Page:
• Steam Prison doesn't use the standard terminology, as it takes place in a Steampunk setting with an appropriately pseudo-Victorian-era level of medical science, but early in the storyline there is some mention of heroine Cyrus's blood being likely to react negatively to transfusions and the description given indicates that she is type O negative. This fact becomes plot-relevant on Adage's path, in which Glissade wants to harvest her blood in his quest to revive his "daughter" Priscilla.

  • In Darths & Droids, Jim, playing Qui-Gon, has his character's blood type written on his character sheet. It's O-, making him a universal donor, however he actually wanted AB+ to make the character more capable of receiving medical treatment, but didn't know that there was a difference and the type he picked would only be useful if he just needed blood plasma. Pete is the one that brings the difference to his attention, and points out that that universal recipient would be preferable for the reasons Jim was going for, but Qui-Gon being a universal donor ends up being useful when he needs to give Anakin a blood transfusion.
  • Feral from Strong Female Protagonist takes the universal donor version of this trope farther than usual in addition to her strong Healing Factor superpower. Any of her blood or organs are perfectly compatible with anybody they are transplanted to, and she volunteers to provide as much as possible of them. The downside is that she is immune to drugs such as painkillers and anesthesia, and has to endure being constantly chopped open in the process all by herself.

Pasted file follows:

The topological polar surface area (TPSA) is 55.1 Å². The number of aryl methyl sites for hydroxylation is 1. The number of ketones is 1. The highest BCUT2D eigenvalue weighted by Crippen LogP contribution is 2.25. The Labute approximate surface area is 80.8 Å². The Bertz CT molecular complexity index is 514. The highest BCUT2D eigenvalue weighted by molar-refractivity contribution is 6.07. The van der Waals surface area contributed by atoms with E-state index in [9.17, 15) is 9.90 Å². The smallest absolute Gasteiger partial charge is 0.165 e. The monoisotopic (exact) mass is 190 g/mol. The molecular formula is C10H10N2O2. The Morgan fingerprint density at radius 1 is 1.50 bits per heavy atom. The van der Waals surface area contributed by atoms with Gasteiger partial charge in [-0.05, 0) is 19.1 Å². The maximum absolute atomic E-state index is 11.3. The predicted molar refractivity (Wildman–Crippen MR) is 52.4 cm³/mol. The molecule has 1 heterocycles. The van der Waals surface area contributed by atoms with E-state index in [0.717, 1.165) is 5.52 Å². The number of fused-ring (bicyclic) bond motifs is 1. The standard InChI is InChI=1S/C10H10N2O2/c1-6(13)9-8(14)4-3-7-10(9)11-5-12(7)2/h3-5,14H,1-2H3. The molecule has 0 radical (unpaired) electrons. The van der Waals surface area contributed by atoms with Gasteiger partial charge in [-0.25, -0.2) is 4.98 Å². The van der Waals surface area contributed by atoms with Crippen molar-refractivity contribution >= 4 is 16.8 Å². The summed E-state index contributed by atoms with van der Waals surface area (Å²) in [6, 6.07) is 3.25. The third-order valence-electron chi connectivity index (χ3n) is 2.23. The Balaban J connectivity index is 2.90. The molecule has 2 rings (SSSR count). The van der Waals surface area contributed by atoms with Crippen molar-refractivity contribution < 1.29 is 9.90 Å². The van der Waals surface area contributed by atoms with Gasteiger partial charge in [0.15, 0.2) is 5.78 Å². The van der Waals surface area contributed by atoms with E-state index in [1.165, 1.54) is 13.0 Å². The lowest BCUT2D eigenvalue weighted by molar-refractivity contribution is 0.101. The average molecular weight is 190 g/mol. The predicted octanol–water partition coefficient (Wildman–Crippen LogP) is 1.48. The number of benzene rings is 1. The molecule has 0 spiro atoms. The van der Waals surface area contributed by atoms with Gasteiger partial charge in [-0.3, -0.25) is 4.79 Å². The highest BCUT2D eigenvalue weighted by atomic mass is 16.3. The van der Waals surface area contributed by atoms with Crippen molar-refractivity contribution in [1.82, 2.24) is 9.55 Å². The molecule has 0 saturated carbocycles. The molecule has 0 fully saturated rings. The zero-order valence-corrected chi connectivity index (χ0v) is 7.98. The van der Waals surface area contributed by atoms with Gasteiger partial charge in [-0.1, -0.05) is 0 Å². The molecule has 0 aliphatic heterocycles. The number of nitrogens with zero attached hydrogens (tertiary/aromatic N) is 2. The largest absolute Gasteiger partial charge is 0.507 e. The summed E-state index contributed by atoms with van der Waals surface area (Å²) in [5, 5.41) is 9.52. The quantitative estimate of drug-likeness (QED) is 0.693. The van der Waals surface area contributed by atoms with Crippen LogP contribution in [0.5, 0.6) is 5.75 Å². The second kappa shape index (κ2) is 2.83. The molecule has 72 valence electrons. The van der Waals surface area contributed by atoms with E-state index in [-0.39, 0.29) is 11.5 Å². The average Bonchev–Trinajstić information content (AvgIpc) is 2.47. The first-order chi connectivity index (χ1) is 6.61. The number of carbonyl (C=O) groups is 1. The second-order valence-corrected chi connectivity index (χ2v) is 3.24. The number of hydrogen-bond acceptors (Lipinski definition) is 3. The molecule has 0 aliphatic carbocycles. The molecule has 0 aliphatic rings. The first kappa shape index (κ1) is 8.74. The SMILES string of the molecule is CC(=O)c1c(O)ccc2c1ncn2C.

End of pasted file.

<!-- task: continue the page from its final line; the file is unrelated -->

• Sandra from Sandra and Woo is AB-. The trope is played with heavily, as Larisa discovers this by stealing her medical records because she has been told by the Devil that Sandra is destined to die the following day if Larisa does not prevent it. Larisa remarks that it's "good to know", but it ends up not mattering whatsoever.

    Western Animation 
  • In the Bob's Burgers episode "Heartbreak Hotel Oween," we learn that Bob is O-, the universal donor, which makes his blood very attractive to people holding a blood drive. The problem is, Bob is very squeamish when it comes to blood.
  • An episode of Courage the Cowardly Dog has a government agency capture Muriel to forcefully grow her hair out and then shave it to make wigs, because she was one of the three or so people on the planet (who they hadn't already captured) with the blood type "ABXYZ."
  • In Highlander: The Animated Series, it is mentioned in one episode that all Immortals are universal blood donors (O-). This is used in that episode as an explanation as to why Quentin's blood can save a wounded mortal's life, then never gets mentioned again.
  • King of the Hill sees Peggy bragging to neighbour Minh about how she has blood of type AB- and giving this trope its name.
    Mihn: I'm type O. Universal donor.
    Peggy: Oh, yeah? Well, I have the rarest blood of all; AB Negative! Liquid Gold!
  • The Simpsons:
    • In the second season episode "Blood Feud", Mr. Burns needs an OO- (double-O negative) transplant, and Bart is the only person in town with the same blood type. He uses it as a bargaining chip.
    • Homer is also stated as being "N negative", which does exist.
  • In South Park, it is revealed that Kyle and Cartman are the only two people in town with AB- blood... leading to some problems when Kyle needs a kidney transplant and Cartman won't let him have it.